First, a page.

True Cod

(winter)

Also called Pacific Cod.

The Meat:

The fishwife calls true cod, “true-fish” because as she says, “it's flavor is the flavor that most people think of when they they think of eating fish.” True cod meat is bolder in aroma and flavor than lingcod or rockfish, and flakier than halibut. As much as I hate deep frying, I have to admit this is the best fish and chips style fish that I have access to. It's also good in soups, stews or broils. Really, anything you can do with Atlantic cod, you can do with true cod. As per usual: see the “fishwife” page on seaforager.com for recipes.

Prep:

True cod will arrive filleted, with the skin still on.  Dig those cod spots!

 

 

Health concerns:

I have not read any reports of health concerns in true cod (if you have, please let me know).  They are a predatory species, with a fairly mixed diet, and do not live as long as their deep water neighbors the rockfishes.  

 

 

Gear and fishery info:

The true cod you get from me are jig all caught and fresh (not frozen). Most of them are caught in waters shallower than 1,000 feet. And as I said earlier this is a winter product, so don't expect it in June.

 

Jig caught True Cod is one of the few out of state fisheries I deal with. For one thing, any fisherman who is willing to fish hook and line in the middle of the Alaskan winter is someone I want to support. For another, true cod is an excellent fish that is largely caught by the metric ton and deserves a better fate than being turned into fish sticks, or prepackaged frozen fillets. Generally, this is a winter product shipped down from Alaska. I found out about this jig fishery from some of the Alaskan deckhands who came down from the frozen northlands in November 2013 to work on our local SF crab boats. I tried some sampled true cod and loved it. Here's what you can expect from the meat (see above).

  • Scientific Name:                     Gadus macrocephalus

 

  • Habitat:  A transoceanic species occurring at depths from shoreline to 500 m.

 

  • Diet: Opportunistic predators, they feed on a variety of fish and invertebrates, and scavenge as well. Small Pacific cod feed mostly on invertebrates, while large Pacific cod are mainly piscivorous (eat fish).

 

  • Size: schooling fish that can reach up to 58" and weigh up to 55 lbs.

 

  • Range:  around the rim of the North Pacific Ocean, from the Yellow Sea to the Bering Strait, along the Aleutian Islands, and south to about Los Angeles.

 

Facts:

2010 - present

2010 - present

Fish Nerdism 101:

According to Milton Love, true cod age at maturity and lifespan vary greatly. Many of them mature at 4-5 years and live until at least 17. These are often big meaty fish often weighing between 20-30 pounds. With lunkers as big as 40-50 also occasionally caught.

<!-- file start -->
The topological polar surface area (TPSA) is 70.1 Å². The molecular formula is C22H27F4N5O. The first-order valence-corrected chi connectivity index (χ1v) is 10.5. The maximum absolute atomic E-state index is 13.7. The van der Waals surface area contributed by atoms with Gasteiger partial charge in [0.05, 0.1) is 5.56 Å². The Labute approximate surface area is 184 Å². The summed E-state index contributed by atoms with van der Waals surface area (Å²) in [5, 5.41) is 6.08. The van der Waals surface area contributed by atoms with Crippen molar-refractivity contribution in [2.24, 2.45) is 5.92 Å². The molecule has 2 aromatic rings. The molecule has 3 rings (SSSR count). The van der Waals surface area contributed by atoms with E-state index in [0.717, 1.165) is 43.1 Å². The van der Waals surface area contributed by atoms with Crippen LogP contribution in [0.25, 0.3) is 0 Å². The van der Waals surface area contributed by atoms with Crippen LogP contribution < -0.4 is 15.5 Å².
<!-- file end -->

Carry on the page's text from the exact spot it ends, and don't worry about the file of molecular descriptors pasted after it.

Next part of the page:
True cod were harvested in late winter by Native Americans who evidently relied on them when their preserved, dried or salted fish from earlier in the year started to go bad. In modern times, true cod was used primarily in the fish stick industry and is now primarily sold frozen and filleted.

 

The true cod you get from me are jig all caught and fresh (not frozen). Most of them are caught in waters shallower than 1,000 feet. And as I said earlier this is a winter product, so don't expect it in June.

 

There is some interesting stuff on true cod in the California Status Of The Fisheries Reports, and also in Milton Love's epic tome: Certainly More Than You Want To Know About The Fishes of the Pacific Coast, A Postmodern Experience.

Parting Shots

There are several exceptional things about true cod. First off true cod are, as advertised, a “true cod.” Why is this notable? Because a number of Pacific species called cod, or referred to colloquially as “cod” are not actually in the cod family. Most Californians are at least nominally familiar with “rock cod,” (family Sebastes, correctly known as rockfish), then there's lingcod of course, and the yummy, buttery, mouth watering, blackcod. Great fish all of them, each with it's own interesting life history—not to mention, distinctive flavors—but none of these species is in the true cod (gadiforme) family.

 

Then again, neither is a true cod really, really, really true.

 

Technically speaking the only true cod is the Atlantic cod. That great historic species fished to the brink of oblivion in the later part of the 20th century. The fish and chips cod. The Gloucester cod. The cod that arguably built the Eastern Seaboard. Lots of great literature out there about Atlantic cod. Go get a copy of Mark Kurlansky's aptly titled Cod. And if you still want more Four Fish by Mark Greenberg (a must read for anyone even remotely interested in sustainable seafood) has a stand up chapter on cod. By and large Atlantic cod populations were in reasonable shape until 30 years of industrial drag fishing had it's way with them. Articles about the devastating impact of drag fishing as well as photos of the denuded floor of the Atlantic Ocean, and satelite pictures of the scars left by bottom trawlers are available for your perusal on the internet. As are bleak videos with Sigourney Weaver doing the narration. So no need for me to re-hash this here. That's what Google is for!